First, I workout, so I can feel like I’ve accomplished something early in the day. Then, I grab breakfast, coffee and start work around 10:30. I start with the highest priority items on my list, which can range anywhere from sales and marketing to strategic planning and design. I work in 1hr increments with 10-15 mins of break in between. During these breaks, I’ll step outside, hydrate or crank up some music and just free dance. I try to get away from a screen, so I can return to my work with fresh eyes.
I then have a hard stop from 7-9pm to spend time with my husband, and then I’ll usually squeeze in an additional hour or two of work with my India team, before heading to bed.
Early in my Founder journey, I started tracking productivity patterns during my week. For example, I’m usually less productive on Mondays than I am later in the week. So I try to schedule more interesting, strategic work early in the week in order to stay motivated. I also work a half day on Sundays, to take some of the pressure off of the following week.
As there are many companies interested in fast fashion, how does your company differ in terms of sustainable materials and ethical factories?
Responsible production is one of our brand pillars, so we think about it in each step of the process. All of our suppliers must be third-party certified for ethical working conditions from one of the leading, global certification programs (more info here).
Additionally, we use sustainable fabrics in all of our collections. For example, we work with organic cotton (vs. regular cotton), which saves water and is made without toxic pesticides. We work with new fabrics, like lyocell, that can emulate the handfeel and durability of less sustainable fibers without the environmental footprint. In our most recent collection, we introduced premium deadstock wool, which is fabric that was produced in excess by brands and would have otherwise gone to waste. We also ensure that all of our dyes are free of Azo compounds (several of which are carcinogenic) via rigorous testing.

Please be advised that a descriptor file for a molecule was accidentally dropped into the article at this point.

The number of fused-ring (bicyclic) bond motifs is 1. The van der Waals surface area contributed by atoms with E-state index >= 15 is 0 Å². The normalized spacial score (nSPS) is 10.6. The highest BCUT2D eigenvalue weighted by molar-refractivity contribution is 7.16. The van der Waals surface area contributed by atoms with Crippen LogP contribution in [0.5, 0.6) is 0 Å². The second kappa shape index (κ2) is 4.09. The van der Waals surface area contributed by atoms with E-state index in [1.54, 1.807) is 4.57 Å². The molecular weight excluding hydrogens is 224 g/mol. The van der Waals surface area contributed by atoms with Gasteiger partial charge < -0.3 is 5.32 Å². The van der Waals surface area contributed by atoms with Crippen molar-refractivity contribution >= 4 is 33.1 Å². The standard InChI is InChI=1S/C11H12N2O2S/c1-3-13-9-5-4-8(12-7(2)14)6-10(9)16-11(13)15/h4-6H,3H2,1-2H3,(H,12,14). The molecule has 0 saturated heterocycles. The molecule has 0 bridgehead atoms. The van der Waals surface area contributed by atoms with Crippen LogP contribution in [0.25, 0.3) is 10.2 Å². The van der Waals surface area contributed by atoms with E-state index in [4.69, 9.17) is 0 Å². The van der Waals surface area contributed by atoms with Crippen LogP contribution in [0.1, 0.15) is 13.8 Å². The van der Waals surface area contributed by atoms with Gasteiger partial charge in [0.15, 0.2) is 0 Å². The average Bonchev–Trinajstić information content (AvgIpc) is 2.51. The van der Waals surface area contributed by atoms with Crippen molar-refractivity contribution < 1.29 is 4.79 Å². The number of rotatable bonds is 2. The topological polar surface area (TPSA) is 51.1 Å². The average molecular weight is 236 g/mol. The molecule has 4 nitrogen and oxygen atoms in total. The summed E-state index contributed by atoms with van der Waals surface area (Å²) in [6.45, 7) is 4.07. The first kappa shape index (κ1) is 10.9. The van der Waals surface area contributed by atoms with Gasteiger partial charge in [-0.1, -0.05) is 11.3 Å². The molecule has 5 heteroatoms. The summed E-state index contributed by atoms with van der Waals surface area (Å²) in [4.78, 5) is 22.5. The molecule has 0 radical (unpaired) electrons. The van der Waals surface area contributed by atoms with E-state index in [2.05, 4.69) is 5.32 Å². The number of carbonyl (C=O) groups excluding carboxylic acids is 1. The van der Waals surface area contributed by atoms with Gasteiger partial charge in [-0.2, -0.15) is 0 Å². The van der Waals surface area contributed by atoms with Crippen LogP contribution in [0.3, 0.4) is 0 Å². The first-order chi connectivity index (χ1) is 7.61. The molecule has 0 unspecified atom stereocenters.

On the production side, we rely on a combination of third-party audits as well as personal, first-party checks. I’ve spent days in each of our factories, observing the working conditions and interacting with the team.
On the packaging side, we spent a great deal of time thinking about how to recycle and reuse. Each Aam pant comes inside a reusable cotton cover, inspired by the beautiful saree covers you see in southern India. This cotton cover is placed inside a fully recyclable box, with a simple packing slip and card. There’s no excess paper, bubble wrap, or cardboard.